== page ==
The Anglican Church in New Zealand remains split into two wings on the issue of same sex weddings.

At their two-yearly meeting, or synod, in Napier in May, the Church put off the decision for another two years, citing a lack of agreement.

One of the major items for discussion at the synod was a report entitled A Way Forward, which raised the option of blessings for same sex couples.

At the 2014 synod church leaders ruled out marrying gay couples and upheld the “traditional doctrine of marriage”, which defined marriage as being “between a man and a woman … life-long and monogamous”. This prevented same sex marriages in Anglican churches.

However, a working group was appointed, which suggested blessing ceremonies for same sex couples instead.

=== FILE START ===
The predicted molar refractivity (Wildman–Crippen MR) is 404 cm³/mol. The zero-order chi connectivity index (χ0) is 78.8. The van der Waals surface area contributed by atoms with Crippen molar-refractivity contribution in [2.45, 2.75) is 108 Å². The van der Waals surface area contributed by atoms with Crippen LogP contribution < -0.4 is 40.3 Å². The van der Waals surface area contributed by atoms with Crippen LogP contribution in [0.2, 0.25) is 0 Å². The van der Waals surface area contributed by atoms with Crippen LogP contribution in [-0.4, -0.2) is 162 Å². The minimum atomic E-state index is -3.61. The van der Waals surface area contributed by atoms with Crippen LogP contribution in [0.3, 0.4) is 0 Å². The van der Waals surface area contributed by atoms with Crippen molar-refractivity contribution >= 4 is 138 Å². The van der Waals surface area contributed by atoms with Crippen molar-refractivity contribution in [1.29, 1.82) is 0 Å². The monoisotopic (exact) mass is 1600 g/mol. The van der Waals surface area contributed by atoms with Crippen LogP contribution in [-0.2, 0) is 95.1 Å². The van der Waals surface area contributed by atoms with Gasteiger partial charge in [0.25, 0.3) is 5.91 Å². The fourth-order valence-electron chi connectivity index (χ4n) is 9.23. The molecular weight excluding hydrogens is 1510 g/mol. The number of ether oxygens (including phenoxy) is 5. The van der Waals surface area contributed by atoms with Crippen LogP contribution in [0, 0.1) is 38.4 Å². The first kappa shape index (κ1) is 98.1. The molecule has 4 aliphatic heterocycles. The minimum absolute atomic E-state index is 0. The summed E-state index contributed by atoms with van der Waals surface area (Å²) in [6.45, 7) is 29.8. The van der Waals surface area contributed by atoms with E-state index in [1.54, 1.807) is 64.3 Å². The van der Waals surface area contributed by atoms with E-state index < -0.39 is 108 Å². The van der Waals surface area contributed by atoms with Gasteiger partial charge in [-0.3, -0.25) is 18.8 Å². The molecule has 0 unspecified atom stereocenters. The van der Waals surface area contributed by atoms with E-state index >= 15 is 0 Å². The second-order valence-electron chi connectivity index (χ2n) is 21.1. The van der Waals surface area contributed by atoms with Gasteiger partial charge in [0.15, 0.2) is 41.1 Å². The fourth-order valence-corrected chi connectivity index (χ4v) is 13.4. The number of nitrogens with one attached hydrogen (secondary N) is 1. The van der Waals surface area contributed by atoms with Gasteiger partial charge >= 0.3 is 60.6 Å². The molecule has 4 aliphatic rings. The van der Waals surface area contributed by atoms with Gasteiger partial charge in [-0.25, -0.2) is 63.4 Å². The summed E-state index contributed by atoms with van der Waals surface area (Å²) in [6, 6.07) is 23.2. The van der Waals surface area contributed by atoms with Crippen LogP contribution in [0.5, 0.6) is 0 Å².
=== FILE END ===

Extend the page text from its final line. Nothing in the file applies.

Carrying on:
Following three days of discussion in Napier, church leaders chose not to make any decision on granting blessings following disagreement over theology.

Instead, the synod appointed a second working group, which will prepare another report for the 2018 synod.

Archbishop Phillip Richardson said the church leadership held two views that could not be reconciled. One interpreted blessing same sex couples as consistent with the Bible’s commitment to love all and a matter of justice. A second group felt they could not bless same sex relationships because God would not bless them.

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